The Action Committee for Soviet Jewry (ACSJ) was formed by the (then) Central Region of the CJC in early 1971 in order to coordinate the activities of, and provide stable funding and administrative support for, the various ad hoc committees and action groups that had sprung up across Toronto and the rest of Ontario. Organizations coordinated by the Action Committee included university student groups, the Group of 35, Women for Soviet Jewry (WSJ), B’nai B’rith, and the Canadian Zionist Federation (CZF). The ACSJ originally reported to the CJC’s Steering Committee for Soviet Jewry (SCSJ), but by the mid-1970s the reporting of the two committees was reversed, with the Steering Committee reporting to the Action Committee. By 1977, the Action Committee and the Steering Committee were merged into the newly-renamed CJC Ontario Region’s Committee for Soviet Jewry (occasionally referred to as the Toronto Committee).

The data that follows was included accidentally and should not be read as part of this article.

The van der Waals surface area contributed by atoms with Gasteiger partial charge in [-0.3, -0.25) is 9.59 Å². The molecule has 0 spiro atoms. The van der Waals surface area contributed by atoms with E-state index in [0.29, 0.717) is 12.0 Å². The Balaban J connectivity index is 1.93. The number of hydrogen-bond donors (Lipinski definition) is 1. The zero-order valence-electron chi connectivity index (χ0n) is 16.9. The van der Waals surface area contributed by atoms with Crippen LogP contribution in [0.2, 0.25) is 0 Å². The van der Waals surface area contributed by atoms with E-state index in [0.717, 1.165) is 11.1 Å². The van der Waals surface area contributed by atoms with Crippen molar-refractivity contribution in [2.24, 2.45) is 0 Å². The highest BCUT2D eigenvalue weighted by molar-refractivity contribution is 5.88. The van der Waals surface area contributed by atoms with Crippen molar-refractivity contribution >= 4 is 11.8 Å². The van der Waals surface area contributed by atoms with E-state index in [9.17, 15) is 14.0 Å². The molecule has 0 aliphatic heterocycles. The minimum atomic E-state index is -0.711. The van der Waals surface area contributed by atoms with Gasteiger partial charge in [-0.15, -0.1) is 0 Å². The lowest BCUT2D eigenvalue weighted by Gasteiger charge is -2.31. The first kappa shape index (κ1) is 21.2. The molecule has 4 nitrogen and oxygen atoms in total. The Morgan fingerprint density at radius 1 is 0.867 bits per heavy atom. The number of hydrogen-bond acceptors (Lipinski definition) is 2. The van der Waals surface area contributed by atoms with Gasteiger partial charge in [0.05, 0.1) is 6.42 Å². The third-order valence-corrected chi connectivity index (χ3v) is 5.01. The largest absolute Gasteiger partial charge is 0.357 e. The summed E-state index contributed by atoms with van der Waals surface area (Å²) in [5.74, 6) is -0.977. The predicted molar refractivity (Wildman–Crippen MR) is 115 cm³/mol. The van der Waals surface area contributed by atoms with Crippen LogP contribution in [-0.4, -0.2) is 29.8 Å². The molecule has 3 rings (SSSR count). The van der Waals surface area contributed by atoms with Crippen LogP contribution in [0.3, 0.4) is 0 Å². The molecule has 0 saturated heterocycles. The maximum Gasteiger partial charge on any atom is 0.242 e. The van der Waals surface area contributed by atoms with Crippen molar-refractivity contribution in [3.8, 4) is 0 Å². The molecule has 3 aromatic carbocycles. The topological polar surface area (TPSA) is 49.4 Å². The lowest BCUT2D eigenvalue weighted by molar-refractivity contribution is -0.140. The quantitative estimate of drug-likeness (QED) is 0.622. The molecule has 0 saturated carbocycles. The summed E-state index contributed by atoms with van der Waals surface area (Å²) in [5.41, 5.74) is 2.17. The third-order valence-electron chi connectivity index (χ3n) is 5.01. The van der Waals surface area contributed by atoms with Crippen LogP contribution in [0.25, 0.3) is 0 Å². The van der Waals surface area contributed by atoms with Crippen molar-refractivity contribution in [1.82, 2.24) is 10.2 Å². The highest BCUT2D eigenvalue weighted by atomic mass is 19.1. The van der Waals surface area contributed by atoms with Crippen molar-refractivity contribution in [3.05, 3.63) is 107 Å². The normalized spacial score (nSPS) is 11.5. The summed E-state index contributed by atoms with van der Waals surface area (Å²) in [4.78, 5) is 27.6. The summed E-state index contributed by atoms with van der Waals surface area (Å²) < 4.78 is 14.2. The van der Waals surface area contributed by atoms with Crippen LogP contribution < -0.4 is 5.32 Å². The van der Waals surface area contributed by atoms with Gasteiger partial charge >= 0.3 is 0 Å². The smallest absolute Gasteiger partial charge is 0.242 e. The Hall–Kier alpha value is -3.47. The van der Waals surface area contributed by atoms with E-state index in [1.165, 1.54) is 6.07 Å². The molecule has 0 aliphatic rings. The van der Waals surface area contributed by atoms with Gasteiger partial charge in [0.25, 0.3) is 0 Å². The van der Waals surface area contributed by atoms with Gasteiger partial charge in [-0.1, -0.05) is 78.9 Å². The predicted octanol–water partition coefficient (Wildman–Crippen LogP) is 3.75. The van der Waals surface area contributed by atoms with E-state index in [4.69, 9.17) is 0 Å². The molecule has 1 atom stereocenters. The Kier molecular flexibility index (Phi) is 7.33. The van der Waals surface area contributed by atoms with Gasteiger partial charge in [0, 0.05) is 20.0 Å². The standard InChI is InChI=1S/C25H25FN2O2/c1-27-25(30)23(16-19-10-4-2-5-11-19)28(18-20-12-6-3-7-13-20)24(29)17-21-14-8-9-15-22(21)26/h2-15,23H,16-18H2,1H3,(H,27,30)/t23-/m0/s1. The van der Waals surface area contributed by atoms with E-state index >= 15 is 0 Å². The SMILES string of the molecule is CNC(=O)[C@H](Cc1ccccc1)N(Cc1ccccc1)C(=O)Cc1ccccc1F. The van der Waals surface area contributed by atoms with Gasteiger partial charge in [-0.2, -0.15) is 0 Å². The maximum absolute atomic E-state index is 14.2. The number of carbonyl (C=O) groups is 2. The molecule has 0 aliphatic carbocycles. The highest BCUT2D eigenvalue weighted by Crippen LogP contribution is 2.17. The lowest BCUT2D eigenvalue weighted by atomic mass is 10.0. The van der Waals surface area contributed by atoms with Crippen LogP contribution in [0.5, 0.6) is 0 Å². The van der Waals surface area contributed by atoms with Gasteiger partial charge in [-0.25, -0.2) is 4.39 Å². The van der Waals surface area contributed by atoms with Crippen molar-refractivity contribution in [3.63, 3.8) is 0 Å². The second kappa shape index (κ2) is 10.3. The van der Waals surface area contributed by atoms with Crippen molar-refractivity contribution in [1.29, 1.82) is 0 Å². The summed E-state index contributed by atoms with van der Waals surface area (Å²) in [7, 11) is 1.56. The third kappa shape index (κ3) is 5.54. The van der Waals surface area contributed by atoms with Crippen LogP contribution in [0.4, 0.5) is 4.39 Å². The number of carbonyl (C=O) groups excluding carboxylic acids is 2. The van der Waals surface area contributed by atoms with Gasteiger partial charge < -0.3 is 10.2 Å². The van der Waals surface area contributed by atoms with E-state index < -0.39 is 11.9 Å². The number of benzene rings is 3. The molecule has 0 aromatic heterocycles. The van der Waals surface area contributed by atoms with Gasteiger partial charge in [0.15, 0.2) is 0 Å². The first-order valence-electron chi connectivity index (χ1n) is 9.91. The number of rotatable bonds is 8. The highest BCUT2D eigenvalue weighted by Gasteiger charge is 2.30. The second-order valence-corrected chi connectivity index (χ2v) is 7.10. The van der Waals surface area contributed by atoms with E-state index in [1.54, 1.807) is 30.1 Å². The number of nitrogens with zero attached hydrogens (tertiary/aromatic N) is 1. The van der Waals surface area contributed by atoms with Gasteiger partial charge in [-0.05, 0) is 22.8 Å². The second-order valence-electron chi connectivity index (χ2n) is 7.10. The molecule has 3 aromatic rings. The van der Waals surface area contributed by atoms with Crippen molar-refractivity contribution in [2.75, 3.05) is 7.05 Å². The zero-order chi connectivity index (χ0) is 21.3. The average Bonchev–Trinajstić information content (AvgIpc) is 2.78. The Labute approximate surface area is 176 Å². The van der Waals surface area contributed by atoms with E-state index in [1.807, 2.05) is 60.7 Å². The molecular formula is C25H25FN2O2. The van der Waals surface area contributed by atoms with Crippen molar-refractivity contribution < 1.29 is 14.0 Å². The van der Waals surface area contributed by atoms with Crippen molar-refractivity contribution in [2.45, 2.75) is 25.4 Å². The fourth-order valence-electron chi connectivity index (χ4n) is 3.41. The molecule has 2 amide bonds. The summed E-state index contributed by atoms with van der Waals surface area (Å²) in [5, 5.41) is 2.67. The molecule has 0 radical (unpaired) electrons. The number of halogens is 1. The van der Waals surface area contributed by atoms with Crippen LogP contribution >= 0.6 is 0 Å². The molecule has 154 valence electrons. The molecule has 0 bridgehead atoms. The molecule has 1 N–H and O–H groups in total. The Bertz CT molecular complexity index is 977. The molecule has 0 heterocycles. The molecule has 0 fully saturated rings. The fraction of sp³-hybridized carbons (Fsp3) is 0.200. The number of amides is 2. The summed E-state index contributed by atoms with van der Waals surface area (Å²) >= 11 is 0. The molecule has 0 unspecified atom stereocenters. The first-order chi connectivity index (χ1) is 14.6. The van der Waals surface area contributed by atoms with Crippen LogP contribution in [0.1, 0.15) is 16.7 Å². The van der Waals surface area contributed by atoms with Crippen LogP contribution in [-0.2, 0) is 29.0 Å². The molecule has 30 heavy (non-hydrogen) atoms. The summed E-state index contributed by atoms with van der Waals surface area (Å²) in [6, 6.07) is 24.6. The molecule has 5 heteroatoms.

The first Chairman of the SCSJ was the prominent Toronto politician and activist Joseph B. Salsberg. Later chairs, including Sam Filer, Phyllis Sugar, Reg Adelman, author Jeanette Goldman, Joyce Eklove, and Judge Ted Matlow were also involved with affiliated local groups whose activities were coordinated by the SCSJ. Sam Filer, its first permanent Secretary, became in 1976 its second Chairman. He also served as Chairman of the Toronto Action Committee for Soviet Jewry and was an original co-founder of Lawyers and Jurists for Soviet Jewry. Similarly, Phyllis Sugar was a Co-chair of the ACSJ with Reg Adelman in the early to mid-1970s, while simultaneously serving as the Chair of WSJ. Genya Intrator, the first Chair of WSJ in the early 1970s, later served as first Chair of the Canadian Committee for Soviet Jewry. Despite having its first meeting in Winnipeg, the Canadian Committee had most of its leadership and activities in Toronto. Toronto residents Sydney Harris (later Judge Harris), David Satok, Genya Intrator and David Sadowski all chaired this committee as it developed a national agenda through contacts with affiliated organizations across the country, while coordinating internationally with groups such as the Union of Councils for Soviet Jews based in New York.